As Groucho Marx once said, “Anyone can get old — all you have to do is to live long enough.     🙂

 

But living long enough is not enough, apparently.

It’s a good idea to savor life, one well lived. This from an article published recently by Brian Kozlowksi which appeared In AARP, October/November 2020.  (Credit for images below cited in this article.)

 

At 94, the world’s longest reigning monarch still follows the 10 rules for staying vital, says the author of a new book, Long Live the Queen. Her book lists twenty-three.

  1. Recharge your willpower

Elizabeth II’s self-control appears limitless because she takes time to replenish it — grasping, as research shows, that willpower is akin to a battery that requires routine recharging. Teatime is that crucial interval for the queen: a sacred break in her hectic day when she rests for a quiet hour with a fragrant pot of Earl Grey or Darjeeling, and something sugary. [She’s also been known to enjoy daily shots of gin and tonic too.]

 

2. Stick to a schedule

From her first day as queen [and even as a girl], Elizabeth has calmed her mind by following a strict daily regimen, ending each day by writing in her journal.

 

3. Develop your sense of purpose

The queen lives for something larger than herself — her country. Studies show having a dedicated cause helps immunity and reduces one’s risk of Alzheimer’s.

 

4. Serve others

The patron of hundreds of charities, Elizabeth II believes that giving herself to good causes can do “as much as anything … to help me put my own worries into perspective.” Her reward: an infusion of an anti-inflammatory hormone.

 

5. Sweeten the self-talk

“I find that I can often put things out of my mind which are disagreeable,” the queen once said. So-called purposeful repressors — people who consciously dial down negative mind chatter — benefit from a kind of psychological armor. As Elizabeth II observed at one point, “The trouble with gloom is that it feeds upon itself.”

6. Brush aside vanity

From the beginning of her reign, the queen has made a deliberate effort to practice what behavioral psychologists call self-distancing. She can, with a complete lack of vanity, comb through a daily onslaught of personal stories in the tabloids and still remain a detached and, frequently, amused spectator.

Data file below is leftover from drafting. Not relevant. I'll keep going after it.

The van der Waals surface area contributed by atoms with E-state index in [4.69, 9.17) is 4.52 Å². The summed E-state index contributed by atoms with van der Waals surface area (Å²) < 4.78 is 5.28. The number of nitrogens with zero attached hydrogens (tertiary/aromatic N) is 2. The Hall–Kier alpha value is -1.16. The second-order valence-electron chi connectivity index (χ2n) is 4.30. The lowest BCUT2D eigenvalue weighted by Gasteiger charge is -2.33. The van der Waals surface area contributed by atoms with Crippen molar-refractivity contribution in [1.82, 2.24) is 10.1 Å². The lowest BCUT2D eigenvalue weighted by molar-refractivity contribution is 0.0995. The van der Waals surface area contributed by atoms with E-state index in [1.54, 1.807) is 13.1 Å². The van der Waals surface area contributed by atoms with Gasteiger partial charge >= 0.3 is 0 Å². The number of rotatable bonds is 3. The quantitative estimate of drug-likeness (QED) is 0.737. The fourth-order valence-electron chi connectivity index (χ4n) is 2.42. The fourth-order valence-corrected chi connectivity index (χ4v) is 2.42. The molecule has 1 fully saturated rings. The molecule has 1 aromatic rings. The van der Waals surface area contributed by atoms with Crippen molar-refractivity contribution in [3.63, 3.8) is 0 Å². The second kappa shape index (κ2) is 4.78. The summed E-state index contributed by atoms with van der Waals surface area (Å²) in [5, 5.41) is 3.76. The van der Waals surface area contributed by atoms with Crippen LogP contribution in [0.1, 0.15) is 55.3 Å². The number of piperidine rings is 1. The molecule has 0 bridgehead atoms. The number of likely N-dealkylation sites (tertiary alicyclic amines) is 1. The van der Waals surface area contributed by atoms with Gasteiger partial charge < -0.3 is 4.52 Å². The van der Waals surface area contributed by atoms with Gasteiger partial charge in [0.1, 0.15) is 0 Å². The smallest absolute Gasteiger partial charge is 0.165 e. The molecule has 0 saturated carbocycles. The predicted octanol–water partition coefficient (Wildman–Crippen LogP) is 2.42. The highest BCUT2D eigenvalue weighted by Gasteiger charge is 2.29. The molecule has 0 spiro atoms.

Michelle Obama in Becoming:
“I could not have known it in the moment, but I was committing what would be deemed an epic faux pas. I’d touched the Queen of England, which I’d soon learn was apparently not done. Our interaction at the reception was caught on camera, and in the coming days it would be reproduced in media reports all over the world . . . I daresay the Queen was okay with it, too, because when I touched her, she only pulled closer, resting a gloved hand lightly the small of my back.” (318)
7. Never stop playing

Elizabeth II still takes time, almost every day, to play as she loved to as a child (specifically, with horses). Doing so has kept her muscles active and her mind remarkably agile, thanks to play’s unique ability to suspend the brain in a youthful, flexible state.

8. Keep the faith

The queen attends church every Sunday and prays every night before bed, grounding rites that have been an essential component of her iconic resilience. Whatever worries the world throws at her, she believes there is a higher throne on which to lay them.

9. Be open to change

At an age when many find it hard to accept altered conditions, Elizabeth II has never stopped learning and adapting. “Change has become a constant,” she remarked in 2002. “The way we embrace it defines our future.”

 


 

Jack London, American author

Inscription on an historic monument commemorating the life of this famous American author, Jack London, author of the famed novels White Fang and The Call of the Wild.

He died at age 40.

 

I would rather be ashes than dust! I would rather my spark burn out in a brilliant blaze than that it should be stifled by dry rot. I would rather be a superb meteor, every atom of me in magnificent glow, than a sleepy and permanent planet. The function of a [wo]man is to live, not to exist. I shall not waste my days trying to prolong them. I shall use my time.

 

*****

 

Welcome here!  Your thoughts on aging, or your own experience of others you believe have aged well.

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